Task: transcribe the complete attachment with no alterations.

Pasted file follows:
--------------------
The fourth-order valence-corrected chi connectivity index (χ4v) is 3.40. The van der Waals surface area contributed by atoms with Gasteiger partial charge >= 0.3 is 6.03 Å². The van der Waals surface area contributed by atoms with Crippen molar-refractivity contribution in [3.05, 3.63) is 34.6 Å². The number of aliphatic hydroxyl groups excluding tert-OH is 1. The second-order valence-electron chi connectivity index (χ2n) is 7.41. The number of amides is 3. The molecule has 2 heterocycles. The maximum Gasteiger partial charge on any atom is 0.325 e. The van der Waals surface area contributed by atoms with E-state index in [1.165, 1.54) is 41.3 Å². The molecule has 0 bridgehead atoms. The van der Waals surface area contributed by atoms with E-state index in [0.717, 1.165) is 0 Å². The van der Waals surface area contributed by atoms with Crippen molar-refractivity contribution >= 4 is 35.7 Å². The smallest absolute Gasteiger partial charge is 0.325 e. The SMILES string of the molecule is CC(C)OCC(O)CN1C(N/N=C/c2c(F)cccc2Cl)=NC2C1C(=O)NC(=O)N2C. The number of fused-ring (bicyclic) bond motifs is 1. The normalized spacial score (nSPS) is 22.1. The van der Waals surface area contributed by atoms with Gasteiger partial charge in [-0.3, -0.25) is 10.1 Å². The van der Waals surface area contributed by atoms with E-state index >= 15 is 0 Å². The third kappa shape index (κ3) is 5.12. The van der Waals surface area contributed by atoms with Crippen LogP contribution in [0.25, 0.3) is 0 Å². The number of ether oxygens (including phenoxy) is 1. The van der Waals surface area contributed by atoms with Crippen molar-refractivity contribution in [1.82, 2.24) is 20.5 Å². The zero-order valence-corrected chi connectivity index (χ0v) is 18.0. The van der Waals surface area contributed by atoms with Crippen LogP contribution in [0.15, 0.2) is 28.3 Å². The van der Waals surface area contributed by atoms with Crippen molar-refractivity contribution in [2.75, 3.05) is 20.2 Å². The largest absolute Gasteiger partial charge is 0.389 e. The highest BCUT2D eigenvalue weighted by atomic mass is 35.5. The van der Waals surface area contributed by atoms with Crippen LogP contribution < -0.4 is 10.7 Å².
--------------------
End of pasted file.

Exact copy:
The fourth-order valence-corrected chi connectivity index (χ4v) is 3.40. The van der Waals surface area contributed by atoms with Gasteiger partial charge >= 0.3 is 6.03 Å². The van der Waals surface area contributed by atoms with Crippen molar-refractivity contribution in [3.05, 3.63) is 34.6 Å². The number of aliphatic hydroxyl groups excluding tert-OH is 1. The second-order valence-electron chi connectivity index (χ2n) is 7.41. The number of amides is 3. The molecule has 2 heterocycles. The maximum Gasteiger partial charge on any atom is 0.325 e. The van der Waals surface area contributed by atoms with E-state index in [1.165, 1.54) is 41.3 Å². The molecule has 0 bridgehead atoms. The van der Waals surface area contributed by atoms with E-state index in [0.717, 1.165) is 0 Å². The van der Waals surface area contributed by atoms with Crippen molar-refractivity contribution >= 4 is 35.7 Å². The smallest absolute Gasteiger partial charge is 0.325 e. The SMILES string of the molecule is CC(C)OCC(O)CN1C(N/N=C/c2c(F)cccc2Cl)=NC2C1C(=O)NC(=O)N2C. The number of fused-ring (bicyclic) bond motifs is 1. The normalized spacial score (nSPS) is 22.1. The van der Waals surface area contributed by atoms with Gasteiger partial charge in [-0.3, -0.25) is 10.1 Å². The van der Waals surface area contributed by atoms with E-state index >= 15 is 0 Å². The third kappa shape index (κ3) is 5.12. The van der Waals surface area contributed by atoms with Crippen LogP contribution in [0.25, 0.3) is 0 Å². The number of ether oxygens (including phenoxy) is 1. The van der Waals surface area contributed by atoms with Crippen molar-refractivity contribution in [1.82, 2.24) is 20.5 Å². The zero-order valence-corrected chi connectivity index (χ0v) is 18.0. The van der Waals surface area contributed by atoms with Crippen LogP contribution in [0.15, 0.2) is 28.3 Å². The van der Waals surface area contributed by atoms with Crippen molar-refractivity contribution in [2.75, 3.05) is 20.2 Å². The largest absolute Gasteiger partial charge is 0.389 e. The highest BCUT2D eigenvalue weighted by atomic mass is 35.5. The van der Waals surface area contributed by atoms with Crippen LogP contribution < -0.4 is 10.7 Å².